It's this way with many prepositions - אל + הם = אליהם /ele(y)hem/, על + הם = עליהם /ele(y)hem/. Yet other prepositions do אצל+ הם = אצלם (/etslam/), עם + הם = עימם /imam/. My guess: for ancient Hebrew speakers it was phonetically hard to follow the closed syllable with a consonant ה, so they swiped a vowel in between. Supporting evidence: prepositions that end with vowel do attach הם as-is: לפיהם, להם.
the English is correct, they've been marking things wrong for tiny errors with the new update, and other times marking things correct that I accidentally mis-swyped (mistyped), so I'd chalk it up to a mistype unless it happens again. (Sorry I can't see when you left this comment, I'm in the app).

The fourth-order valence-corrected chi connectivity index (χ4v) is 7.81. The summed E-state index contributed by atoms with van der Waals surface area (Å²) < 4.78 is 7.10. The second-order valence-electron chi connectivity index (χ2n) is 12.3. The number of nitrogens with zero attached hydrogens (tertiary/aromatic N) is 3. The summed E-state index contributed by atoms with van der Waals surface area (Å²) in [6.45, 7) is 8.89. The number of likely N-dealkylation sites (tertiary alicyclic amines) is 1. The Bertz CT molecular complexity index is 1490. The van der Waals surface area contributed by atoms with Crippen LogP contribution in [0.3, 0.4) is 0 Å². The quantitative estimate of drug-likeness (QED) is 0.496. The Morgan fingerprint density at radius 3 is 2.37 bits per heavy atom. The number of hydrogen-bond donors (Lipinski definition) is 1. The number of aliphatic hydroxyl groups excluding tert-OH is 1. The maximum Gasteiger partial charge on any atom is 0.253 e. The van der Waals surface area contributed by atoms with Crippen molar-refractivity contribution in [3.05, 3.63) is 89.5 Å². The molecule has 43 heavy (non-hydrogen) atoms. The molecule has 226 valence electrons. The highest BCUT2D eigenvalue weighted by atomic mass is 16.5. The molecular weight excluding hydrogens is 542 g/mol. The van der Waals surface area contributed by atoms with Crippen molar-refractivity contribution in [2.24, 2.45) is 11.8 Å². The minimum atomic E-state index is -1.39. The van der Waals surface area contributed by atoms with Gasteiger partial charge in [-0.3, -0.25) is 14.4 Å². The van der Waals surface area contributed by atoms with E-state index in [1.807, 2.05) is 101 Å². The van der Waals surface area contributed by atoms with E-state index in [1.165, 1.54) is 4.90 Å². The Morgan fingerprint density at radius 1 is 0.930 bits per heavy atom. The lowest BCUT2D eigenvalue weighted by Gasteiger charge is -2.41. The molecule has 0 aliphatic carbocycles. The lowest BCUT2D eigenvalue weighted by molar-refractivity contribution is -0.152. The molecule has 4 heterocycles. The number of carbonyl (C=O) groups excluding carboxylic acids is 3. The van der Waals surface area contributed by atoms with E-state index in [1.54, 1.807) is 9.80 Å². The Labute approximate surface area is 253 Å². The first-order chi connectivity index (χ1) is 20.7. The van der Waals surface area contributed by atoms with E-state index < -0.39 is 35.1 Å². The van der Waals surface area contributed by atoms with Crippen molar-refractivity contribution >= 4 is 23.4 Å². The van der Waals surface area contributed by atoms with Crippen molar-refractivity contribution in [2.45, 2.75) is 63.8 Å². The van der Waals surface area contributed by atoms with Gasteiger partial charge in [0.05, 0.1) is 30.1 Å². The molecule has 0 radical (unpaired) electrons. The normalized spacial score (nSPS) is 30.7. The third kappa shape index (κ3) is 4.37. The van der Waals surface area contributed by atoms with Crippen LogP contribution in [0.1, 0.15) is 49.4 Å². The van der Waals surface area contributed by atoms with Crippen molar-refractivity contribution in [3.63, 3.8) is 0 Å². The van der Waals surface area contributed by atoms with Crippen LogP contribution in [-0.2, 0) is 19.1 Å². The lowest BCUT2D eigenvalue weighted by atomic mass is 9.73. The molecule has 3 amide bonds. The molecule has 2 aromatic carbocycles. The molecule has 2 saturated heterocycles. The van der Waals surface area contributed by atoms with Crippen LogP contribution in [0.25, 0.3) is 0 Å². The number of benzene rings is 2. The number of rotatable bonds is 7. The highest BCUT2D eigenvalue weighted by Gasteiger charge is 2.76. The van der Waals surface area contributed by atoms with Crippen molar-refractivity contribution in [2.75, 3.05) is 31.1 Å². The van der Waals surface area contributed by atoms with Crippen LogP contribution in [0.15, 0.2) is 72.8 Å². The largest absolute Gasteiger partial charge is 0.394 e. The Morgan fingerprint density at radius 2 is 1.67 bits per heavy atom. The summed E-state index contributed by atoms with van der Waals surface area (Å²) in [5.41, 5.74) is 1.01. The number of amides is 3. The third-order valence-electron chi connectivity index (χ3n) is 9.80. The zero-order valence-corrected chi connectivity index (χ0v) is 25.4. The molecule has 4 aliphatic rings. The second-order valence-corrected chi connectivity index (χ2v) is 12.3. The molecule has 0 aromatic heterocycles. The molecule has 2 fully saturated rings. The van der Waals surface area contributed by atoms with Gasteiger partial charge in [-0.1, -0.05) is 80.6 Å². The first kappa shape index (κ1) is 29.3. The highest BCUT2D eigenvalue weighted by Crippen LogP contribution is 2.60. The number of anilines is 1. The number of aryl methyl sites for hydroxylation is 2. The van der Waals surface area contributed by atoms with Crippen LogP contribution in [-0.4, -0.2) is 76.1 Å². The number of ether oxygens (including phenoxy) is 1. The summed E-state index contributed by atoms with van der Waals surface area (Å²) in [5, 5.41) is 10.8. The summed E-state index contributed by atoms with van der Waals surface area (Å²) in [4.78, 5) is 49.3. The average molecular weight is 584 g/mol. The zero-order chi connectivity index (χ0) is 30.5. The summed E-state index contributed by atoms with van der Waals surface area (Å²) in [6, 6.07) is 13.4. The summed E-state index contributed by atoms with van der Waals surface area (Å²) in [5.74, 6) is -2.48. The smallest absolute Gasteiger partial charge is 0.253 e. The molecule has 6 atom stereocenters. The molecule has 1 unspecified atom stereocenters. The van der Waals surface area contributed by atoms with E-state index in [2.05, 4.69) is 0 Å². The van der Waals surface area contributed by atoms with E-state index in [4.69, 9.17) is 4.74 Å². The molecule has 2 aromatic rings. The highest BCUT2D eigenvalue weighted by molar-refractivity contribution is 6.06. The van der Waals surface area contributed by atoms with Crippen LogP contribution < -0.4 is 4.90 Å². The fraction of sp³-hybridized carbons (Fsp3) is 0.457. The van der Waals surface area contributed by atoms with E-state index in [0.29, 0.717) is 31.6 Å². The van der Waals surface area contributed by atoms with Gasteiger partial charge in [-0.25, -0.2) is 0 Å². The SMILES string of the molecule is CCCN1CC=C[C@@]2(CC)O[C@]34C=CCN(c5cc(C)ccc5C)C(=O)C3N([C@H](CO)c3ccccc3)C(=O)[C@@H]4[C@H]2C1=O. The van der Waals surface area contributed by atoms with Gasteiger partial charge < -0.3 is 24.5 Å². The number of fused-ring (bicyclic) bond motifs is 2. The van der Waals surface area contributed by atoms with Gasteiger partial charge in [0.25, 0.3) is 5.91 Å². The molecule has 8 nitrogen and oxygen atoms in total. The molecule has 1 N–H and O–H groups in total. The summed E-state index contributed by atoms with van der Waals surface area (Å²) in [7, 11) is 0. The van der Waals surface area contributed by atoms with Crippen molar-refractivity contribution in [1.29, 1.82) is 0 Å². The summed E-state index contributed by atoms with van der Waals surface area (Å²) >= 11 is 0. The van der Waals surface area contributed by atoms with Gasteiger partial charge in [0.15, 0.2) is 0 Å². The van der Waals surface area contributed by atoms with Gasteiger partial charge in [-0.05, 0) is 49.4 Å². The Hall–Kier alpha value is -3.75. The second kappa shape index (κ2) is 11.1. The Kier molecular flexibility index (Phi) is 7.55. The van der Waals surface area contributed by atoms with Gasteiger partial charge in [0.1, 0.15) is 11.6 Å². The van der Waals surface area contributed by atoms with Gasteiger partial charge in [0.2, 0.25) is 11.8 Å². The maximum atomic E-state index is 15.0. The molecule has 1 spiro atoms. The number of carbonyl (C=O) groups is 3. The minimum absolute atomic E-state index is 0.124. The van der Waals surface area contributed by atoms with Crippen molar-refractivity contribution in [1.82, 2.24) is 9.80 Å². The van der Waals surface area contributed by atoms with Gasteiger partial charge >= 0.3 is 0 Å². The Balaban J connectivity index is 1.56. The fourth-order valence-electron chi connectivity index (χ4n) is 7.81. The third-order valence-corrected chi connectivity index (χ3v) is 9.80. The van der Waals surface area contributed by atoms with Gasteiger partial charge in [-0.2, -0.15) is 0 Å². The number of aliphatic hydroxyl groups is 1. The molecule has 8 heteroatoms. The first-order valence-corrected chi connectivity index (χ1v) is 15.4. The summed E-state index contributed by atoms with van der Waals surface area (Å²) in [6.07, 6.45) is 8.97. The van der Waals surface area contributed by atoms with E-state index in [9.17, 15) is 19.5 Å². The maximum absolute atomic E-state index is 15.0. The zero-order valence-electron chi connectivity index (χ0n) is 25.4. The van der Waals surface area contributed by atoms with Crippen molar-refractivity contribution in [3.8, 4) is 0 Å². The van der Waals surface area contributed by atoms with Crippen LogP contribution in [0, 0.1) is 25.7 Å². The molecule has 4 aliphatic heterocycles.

24 April 2019
Well, no, יְשׁוֹבֵב is the imperfect of the Polel שׁוֹבֵב formed from the root שוב to return, meaning to bring back, to restore, refresh. נפשי יושבב translates to he restores my soul. So no similarity at all. It is nowadays only used in a lofty style: מְשׁוֹבֵב נֶ֫פֶשׁ לִראוֹתְךָ בְּחַיּיִם, יְדִידִי it lifts spirits to see you alive, my friend or אַתְּ מַרְאֶה מְשׁוֹבֵב נֶ֫פֶשׁ you are a sight for sour eyes.